4am knock on the door.
I think I’m dreaming, then think it’s morning and someone’s trying to sell us something, then hear the cops outside. I get up and open the door.
He wants to know if we heard anything. There was an incident a little while ago. We both fell asleep early, didn’t hear anything, what’s going on?
A woman was hit by a car and left for dead. I heard someone speeding down our street hours ago, but it happens all the time, we live across the street from a park and I always think, someday, something’s going to happen.
I can’t sleep, I think of that poor woman, lying there in the street, someone finding her, someone else getting the bad news.
When I was little, I was surrounded by very religious people. I grew up in Quebec, where catholic tradition runs deep, but my home was firmly agnostic. We had a babysitter who was une pratiquante, went to church, had religious images in her house, all of that. One day, she told me that if I didn’t start praying to baby Jesus, he was going to leave me to rot in the ground when I died, while everyone else got to go up to heaven.
I remember her squeezing my hand when an ambulance would go past, and crossing herself. I remember doing the same: it seemed appropriate, that’s just what you did when someone else was hurting.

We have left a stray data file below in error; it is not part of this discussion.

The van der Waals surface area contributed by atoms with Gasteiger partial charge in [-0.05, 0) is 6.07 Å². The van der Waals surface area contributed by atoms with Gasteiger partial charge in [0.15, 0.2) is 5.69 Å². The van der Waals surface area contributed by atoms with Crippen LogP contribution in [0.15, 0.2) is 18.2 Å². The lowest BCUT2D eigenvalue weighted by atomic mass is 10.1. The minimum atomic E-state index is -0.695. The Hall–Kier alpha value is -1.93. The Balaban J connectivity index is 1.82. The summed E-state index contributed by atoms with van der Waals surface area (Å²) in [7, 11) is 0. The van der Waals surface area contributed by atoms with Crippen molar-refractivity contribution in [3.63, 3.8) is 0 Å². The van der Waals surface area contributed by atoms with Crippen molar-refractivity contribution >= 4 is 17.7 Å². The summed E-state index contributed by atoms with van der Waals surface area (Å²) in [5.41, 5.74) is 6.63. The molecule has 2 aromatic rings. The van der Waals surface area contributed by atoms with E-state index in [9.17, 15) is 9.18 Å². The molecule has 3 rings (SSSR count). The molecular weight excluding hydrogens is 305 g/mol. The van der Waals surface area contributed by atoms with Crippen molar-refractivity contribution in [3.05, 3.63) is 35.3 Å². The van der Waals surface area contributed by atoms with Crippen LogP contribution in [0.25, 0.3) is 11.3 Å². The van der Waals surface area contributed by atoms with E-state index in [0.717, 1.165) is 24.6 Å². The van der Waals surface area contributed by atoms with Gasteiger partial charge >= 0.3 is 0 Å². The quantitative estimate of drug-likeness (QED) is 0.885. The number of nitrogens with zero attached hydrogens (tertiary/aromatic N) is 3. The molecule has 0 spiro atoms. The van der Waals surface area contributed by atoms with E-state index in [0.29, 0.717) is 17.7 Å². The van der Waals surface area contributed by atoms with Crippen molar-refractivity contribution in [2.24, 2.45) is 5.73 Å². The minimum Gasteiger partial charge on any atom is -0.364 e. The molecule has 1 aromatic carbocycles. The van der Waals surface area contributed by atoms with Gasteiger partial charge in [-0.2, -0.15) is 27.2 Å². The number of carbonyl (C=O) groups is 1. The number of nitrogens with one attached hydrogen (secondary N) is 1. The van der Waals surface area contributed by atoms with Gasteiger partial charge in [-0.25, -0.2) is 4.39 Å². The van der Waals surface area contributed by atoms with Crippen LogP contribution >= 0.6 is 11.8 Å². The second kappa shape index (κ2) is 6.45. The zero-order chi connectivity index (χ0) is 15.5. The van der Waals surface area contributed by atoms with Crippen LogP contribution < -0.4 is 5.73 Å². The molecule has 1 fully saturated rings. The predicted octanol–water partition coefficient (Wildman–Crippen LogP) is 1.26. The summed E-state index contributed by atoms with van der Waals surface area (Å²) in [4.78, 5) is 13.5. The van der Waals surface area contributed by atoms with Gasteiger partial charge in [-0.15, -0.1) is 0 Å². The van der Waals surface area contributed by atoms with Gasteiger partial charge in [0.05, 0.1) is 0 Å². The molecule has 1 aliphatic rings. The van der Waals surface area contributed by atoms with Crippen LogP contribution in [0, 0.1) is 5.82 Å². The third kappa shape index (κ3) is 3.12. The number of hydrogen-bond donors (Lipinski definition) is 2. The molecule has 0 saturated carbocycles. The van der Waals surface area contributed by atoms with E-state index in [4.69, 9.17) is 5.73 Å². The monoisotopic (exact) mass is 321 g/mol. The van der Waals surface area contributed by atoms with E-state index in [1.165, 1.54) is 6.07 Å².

It’s something to do, in those moments when you can’t do anything. It’s the active form of sending good thoughts.
I’ve been sick for a few months, but I’m on the mend now. One of my colleagues noticed that I hadn’t been well, and he took me aside a few weeks ago to ask how I was.
“I’m fine, it’s okay, I’ll be better soon”
“Okay, but listen, I just want you to know: I’m praying for you.”
And you know? I really appreciated that. I don’t believe in prayer, but I do believe in telling people you wish them well.
All day, today, the street was busy. First it was the crime scene investigation, marking the ground, taking photos, cops walking around talking on cell phones. Then it was the clean-up crew: they brought in a fire truck and hosed down the street and the cars nearest the scene. I vaguely wished they’d hose down our car, too, it’s pretty dusty, and immediately felt guilty for the thought.
Then the media showed up: three separate camera crews knocked on my door, three times I said I hadn’t seen anything. Each crew brought a bit of news: she’s still alive, but it’s not looking good, the guy turned himself in, she was on the ground for a long time before someone saw her.
All day I wished there was something else I could do instead of looking out on the street and hoping she would be okay. I wished I could still squeeze my babysitter’s hand and cross myself, or pray to someone who would listen.